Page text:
About Me

Ten years ago, I lost close to 100 lbs (97.5lbs to be precise).  Wanna see me then? Click here.  Since 1990, I've flirted with 10 to 15 pounds up and down, but managed to stay in my range.  Then, in December of 2010, the "test your mettle" fairies got together and decided to do a drive by.  What followed was "the year of the big loss, and the big gain."

I’m not complaining (too much).  I lost a number of things this year that were very important to me and my sense of self.  I haven't lost people, mind you, and I haven’t lost anything I can’t get back.  But I did lose some tremendously important stuff.  And the big gain?  Oh that.  That was the 53.6 pounds I put on under the auspices of 'coping.'  Weenie. 
See that chick?  Me, sans the 54.  That body?  That's right, I didn't lose it, I gave away.  And I want it back.  I’ve worn sweats every day since April.  I’ve mastered the art of getting dressed and putting on makeup without ever actually looking at my reflection.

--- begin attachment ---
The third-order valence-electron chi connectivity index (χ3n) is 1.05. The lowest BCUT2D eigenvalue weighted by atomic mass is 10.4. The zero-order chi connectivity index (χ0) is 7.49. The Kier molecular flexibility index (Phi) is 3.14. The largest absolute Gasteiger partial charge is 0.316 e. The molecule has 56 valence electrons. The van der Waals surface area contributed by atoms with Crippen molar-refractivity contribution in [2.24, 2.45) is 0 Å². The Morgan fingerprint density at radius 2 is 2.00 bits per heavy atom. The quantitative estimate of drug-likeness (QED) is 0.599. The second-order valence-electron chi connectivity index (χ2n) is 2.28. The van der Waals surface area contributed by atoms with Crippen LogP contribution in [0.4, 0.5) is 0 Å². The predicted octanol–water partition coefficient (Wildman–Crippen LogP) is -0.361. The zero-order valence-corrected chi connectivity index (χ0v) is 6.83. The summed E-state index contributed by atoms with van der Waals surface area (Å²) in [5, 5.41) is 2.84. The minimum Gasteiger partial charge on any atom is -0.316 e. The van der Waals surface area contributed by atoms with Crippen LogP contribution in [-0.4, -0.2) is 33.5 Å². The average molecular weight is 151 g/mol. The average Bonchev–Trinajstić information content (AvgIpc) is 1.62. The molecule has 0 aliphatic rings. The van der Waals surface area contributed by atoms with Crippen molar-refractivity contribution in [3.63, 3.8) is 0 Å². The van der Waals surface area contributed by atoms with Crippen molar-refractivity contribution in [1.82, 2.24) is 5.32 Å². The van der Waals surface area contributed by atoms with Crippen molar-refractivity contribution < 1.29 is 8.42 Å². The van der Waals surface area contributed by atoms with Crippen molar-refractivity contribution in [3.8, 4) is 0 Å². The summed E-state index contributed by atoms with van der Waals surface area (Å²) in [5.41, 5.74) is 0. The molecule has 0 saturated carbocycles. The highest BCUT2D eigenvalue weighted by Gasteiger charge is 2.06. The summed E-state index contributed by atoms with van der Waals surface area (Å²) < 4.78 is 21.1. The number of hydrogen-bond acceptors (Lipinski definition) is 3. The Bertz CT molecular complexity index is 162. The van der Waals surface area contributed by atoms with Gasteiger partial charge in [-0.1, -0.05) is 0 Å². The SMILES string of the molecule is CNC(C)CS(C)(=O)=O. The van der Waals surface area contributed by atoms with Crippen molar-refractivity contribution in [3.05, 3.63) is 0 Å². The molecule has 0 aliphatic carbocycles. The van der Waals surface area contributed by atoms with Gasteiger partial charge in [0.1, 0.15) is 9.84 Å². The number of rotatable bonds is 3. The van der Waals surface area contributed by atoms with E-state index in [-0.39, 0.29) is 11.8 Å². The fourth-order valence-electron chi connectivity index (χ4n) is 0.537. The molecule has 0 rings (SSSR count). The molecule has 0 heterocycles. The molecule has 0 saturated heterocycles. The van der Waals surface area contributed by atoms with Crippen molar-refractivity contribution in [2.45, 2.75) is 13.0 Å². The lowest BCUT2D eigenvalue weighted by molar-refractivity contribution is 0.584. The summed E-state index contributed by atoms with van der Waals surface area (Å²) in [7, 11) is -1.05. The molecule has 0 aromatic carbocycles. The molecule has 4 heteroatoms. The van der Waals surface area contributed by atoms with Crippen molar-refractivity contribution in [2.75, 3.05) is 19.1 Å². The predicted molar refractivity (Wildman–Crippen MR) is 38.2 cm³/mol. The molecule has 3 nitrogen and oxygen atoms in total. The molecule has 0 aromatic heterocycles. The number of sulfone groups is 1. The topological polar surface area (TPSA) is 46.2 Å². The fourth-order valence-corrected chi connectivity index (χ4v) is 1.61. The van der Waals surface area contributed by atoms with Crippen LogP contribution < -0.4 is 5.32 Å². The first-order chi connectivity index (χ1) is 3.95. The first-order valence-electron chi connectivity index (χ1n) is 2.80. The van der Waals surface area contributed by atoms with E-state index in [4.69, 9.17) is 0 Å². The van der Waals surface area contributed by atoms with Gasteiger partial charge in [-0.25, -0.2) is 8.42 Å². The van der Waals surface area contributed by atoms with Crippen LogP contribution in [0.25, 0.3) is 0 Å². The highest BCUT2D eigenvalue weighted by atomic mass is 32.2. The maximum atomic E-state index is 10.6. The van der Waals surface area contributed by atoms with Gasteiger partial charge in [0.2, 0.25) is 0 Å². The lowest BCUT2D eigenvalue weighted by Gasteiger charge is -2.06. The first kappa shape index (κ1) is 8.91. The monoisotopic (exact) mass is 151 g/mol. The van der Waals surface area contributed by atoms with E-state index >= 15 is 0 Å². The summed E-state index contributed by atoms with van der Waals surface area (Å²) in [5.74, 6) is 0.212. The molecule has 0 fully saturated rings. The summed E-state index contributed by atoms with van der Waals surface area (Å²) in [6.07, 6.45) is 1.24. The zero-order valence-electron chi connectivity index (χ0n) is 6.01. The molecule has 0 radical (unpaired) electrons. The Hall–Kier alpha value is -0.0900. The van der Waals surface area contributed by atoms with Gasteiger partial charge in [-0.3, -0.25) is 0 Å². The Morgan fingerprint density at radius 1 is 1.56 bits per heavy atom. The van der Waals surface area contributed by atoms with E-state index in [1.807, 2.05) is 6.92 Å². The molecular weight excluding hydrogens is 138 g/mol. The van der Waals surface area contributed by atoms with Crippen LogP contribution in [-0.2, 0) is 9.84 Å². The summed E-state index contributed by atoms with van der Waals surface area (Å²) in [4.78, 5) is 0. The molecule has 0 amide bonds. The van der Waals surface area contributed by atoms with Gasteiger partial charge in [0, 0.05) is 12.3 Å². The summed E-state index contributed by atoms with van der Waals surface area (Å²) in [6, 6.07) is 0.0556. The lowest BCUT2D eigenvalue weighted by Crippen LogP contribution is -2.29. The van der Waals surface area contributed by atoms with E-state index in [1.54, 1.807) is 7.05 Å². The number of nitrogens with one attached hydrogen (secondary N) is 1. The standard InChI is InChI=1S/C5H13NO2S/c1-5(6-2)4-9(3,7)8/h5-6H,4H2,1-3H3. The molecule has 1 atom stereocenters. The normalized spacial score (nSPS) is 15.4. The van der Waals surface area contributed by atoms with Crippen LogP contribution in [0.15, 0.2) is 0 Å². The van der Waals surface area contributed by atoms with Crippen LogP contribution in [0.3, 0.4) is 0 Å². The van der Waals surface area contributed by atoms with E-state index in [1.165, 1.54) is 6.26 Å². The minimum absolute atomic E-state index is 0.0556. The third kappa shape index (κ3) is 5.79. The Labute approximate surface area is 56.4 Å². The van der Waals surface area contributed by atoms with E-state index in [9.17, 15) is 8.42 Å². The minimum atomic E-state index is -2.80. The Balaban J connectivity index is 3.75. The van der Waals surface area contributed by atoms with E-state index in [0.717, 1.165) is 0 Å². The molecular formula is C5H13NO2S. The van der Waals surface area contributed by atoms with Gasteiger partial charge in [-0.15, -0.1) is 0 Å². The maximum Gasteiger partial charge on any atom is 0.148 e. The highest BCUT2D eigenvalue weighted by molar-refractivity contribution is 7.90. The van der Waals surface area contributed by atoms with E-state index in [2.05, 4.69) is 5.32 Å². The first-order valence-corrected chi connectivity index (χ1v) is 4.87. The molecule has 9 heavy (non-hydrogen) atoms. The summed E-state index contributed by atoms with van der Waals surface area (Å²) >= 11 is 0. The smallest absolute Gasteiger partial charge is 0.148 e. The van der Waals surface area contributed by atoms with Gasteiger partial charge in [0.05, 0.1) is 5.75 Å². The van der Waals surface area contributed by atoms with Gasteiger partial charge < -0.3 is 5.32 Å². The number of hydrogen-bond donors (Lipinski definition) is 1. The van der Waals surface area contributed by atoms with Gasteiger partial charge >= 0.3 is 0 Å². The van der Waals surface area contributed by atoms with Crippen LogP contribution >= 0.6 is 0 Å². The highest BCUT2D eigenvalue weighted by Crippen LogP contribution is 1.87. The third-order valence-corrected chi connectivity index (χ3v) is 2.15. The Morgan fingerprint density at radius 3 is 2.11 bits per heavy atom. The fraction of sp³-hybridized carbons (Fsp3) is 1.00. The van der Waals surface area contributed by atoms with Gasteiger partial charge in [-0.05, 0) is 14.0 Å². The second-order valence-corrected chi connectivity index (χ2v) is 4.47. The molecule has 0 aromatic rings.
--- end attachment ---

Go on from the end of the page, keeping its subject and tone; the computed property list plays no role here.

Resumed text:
<sigh> Double weenie.

While researching how to fight the good fight, I encountered a lot of stuff about the HCG diet or HCG as a weight loss aide.  I won’t try and explain how HCG works because I don’t know and would only be quoting others who could tell you better than I.  I will say this:  HCG is touted as a hormone that not just helps you lose weight but dramatically speeds up the process by using your bodies own programming to your advantage.

I will also tell you that HCG sounds too good to be true.  Thirty pounds in forty+ days?  Really?  Really?? 

But what if there was really something to this whole HCG thing?  I mean, the natural phenomenon HCG is said to exploit seems to be medically supported – a pregnant woman’s energy stores are used to help sustain her growing baby.  So, what if that process – or the thing that triggers that process – really was synthesized?  What if it could be recreated by introducing the trigger into a non-pregnant body? 

Before I go on, let me tell you one more thing about me:  I believe in data, in facts.  As a former software engineer, I collected facts, and turned them this way and that, watched them for trends, used them to make predictions.  And I trust my own facts.  Mine; not anyone else’s, mine, when others' data can be avoided. 

So, I have decided to review the HCG weight loss diet thing for myself.  I’m not in medicine. I have no vested interest, financial or otherwise, in HCG (other than for my own weight loss success).  I’m just a person, carrying around the equivalent of another smaller person.  And both of us want to know how hundreds – or thousands – of people on one side of the equation or the other could be wrong?